So couple's counseling can't help. It's not even a bandaid. And it could really, really harm you. In fact, it's most probable that it would.

Share this post


Link to post
Share on other sites
MorningGlory

white butterfly is right. I had a gun held to my head. I just wanted to have a loving family. I was even willing to look at my part of why he would act such a horrific way. Maybe I was truly bad. It's possible my mothers five marriages made me miss something important. I found out all I did was cover over his wrongs with love. So when I found him writing his first fiance. I then knew truths I could not face. I was married to the world biggest emotional lier. He covered over all his wrongs. It took me a long time after separation and therapy to finally trust my own reality. My heart was broken and I had a very hard time. I am very glad I split now. I see it for what it was. His male family members have a history of being disrespectful to the women. Some of the men cheated and bought big showy gifts on holidays and all the other would say "OOO he must love you." He saw this as a child so somehow the behavior imprinted on him. His father even used their retirement to buy a failing business. His mother worked under him with grumpy values. Because I saw my self of value and did not want this type of love. The family did treat me different. It was like an invisible radar. The did not like my strength it made them look funky. So they just did not accept me. My husband refused to process his childhood. He expected me to have the gentleness he admired. A woman that did not have self-confidence. This was the very reason he was attracted to me? Yet it was the very thing he hated. I had to separate because his behavior was off and wanted me to wash over his wrongs. His lack of honesty to our peers and his ability to make me wear his faults did my head in.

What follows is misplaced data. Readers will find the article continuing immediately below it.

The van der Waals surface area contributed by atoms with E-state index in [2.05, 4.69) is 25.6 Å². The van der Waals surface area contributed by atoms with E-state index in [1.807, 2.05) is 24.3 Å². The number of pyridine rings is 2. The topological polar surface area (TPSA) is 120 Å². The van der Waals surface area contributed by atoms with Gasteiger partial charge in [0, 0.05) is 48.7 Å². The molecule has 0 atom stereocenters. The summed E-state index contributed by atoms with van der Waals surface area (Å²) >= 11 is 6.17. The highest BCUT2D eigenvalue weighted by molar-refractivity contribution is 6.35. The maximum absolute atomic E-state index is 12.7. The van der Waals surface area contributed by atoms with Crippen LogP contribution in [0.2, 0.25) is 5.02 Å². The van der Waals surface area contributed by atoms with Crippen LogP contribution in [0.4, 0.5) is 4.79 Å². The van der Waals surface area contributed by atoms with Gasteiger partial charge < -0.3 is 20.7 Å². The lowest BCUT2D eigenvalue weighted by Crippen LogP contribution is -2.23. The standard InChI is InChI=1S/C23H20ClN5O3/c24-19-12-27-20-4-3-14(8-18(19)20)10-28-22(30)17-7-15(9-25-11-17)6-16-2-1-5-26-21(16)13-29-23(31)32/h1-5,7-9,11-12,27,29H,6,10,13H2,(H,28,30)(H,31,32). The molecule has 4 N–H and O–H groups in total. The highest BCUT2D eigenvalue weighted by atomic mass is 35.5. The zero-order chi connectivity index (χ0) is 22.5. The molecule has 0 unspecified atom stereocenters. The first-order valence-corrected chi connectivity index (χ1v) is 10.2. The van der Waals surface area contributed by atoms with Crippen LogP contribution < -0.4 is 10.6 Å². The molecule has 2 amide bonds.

I did a year of therapy and hypnosis. I can say I was finally strong enough to stand in the same room with my abuser. Realized he was full of Sh*t. He could put his indifferences in the room and I still knew I did not have to emotionally or mentally connect to his behavior. I could represent my true self and it had nothing to do with how he viewed me or what he thought of me. I did this last month when watching my sons graduation from the military placed me in a position where I had two days with my now adult son. If I was going to see him we would have to share my adult son. I can tell you they tried to control everything but his (first finance now wife) ended up in my place with my planing. I held my place and let him know I loved my son and he had nothing to do with my ability to love and be a loving person. I was finally the original person he met and would not love. 

This is the thing with his new wife she is doing what I emotional refused to do. Emotionally lie to make him a better person. She was a preacher broadcasting the programming he required his having to confirm him syndrome. Some people loved it and some were very turned off. My EX has even taken on a new persona. He was born and raised in CA but now four years in Southern states now makes him allowed to act like he was raised there. It was so ridiculous. To him, it was how people viewed him that made him good. That is why when I raised concern about the horrible behavior I was experiencing. I was EVIL and WRONG and I was BAD. He did not want a wife he wanted a dismissive weak-willed person. He was never, going to love and validate me? 

Sometimes the reason our marriages are failing can be a much bigger thing and we can only see a tidbit of the problem. How can you ever fix what you can't see? This is where I learned that it was okay for me to be human. I can be responsible for not knowing myself enough to not seeing all of the things I needed to be happy. I allowed myself to embrace my humanity and learn deeper lessons.